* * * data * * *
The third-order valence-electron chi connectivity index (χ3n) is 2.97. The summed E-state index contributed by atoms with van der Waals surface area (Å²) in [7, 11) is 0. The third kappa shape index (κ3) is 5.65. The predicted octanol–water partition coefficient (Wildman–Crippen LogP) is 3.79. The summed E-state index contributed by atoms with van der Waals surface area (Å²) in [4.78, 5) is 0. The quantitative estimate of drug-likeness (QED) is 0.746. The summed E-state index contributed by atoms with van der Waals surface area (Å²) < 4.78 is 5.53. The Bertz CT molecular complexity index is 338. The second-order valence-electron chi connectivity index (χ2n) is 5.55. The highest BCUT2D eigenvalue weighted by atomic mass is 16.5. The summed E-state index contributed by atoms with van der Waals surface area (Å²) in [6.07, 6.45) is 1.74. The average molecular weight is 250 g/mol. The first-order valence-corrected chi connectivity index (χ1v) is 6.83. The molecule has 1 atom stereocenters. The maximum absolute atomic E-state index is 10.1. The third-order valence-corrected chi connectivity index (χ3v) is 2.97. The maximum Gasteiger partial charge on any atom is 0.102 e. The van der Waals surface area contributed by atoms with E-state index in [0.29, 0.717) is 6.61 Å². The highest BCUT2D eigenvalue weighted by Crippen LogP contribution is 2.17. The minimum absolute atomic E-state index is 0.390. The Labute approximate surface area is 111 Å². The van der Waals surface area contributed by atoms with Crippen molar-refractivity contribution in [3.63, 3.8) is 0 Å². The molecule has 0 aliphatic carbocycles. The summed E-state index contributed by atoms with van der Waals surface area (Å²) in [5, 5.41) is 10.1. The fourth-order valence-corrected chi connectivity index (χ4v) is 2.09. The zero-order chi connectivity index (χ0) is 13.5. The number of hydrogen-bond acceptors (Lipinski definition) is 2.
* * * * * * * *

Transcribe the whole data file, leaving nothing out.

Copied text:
The third-order valence-electron chi connectivity index (χ3n) is 2.97. The summed E-state index contributed by atoms with van der Waals surface area (Å²) in [7, 11) is 0. The third kappa shape index (κ3) is 5.65. The predicted octanol–water partition coefficient (Wildman–Crippen LogP) is 3.79. The summed E-state index contributed by atoms with van der Waals surface area (Å²) in [4.78, 5) is 0. The quantitative estimate of drug-likeness (QED) is 0.746. The summed E-state index contributed by atoms with van der Waals surface area (Å²) < 4.78 is 5.53. The Bertz CT molecular complexity index is 338. The second-order valence-electron chi connectivity index (χ2n) is 5.55. The highest BCUT2D eigenvalue weighted by atomic mass is 16.5. The summed E-state index contributed by atoms with van der Waals surface area (Å²) in [6.07, 6.45) is 1.74. The average molecular weight is 250 g/mol. The first-order valence-corrected chi connectivity index (χ1v) is 6.83. The molecule has 1 atom stereocenters. The maximum absolute atomic E-state index is 10.1. The third-order valence-corrected chi connectivity index (χ3v) is 2.97. The maximum Gasteiger partial charge on any atom is 0.102 e. The van der Waals surface area contributed by atoms with E-state index in [0.29, 0.717) is 6.61 Å². The highest BCUT2D eigenvalue weighted by Crippen LogP contribution is 2.17. The minimum absolute atomic E-state index is 0.390. The Labute approximate surface area is 111 Å². The van der Waals surface area contributed by atoms with Crippen molar-refractivity contribution in [3.63, 3.8) is 0 Å². The molecule has 0 aliphatic carbocycles. The summed E-state index contributed by atoms with van der Waals surface area (Å²) in [5, 5.41) is 10.1. The fourth-order valence-corrected chi connectivity index (χ4v) is 2.09. The zero-order chi connectivity index (χ0) is 13.5. The number of hydrogen-bond acceptors (Lipinski definition) is 2.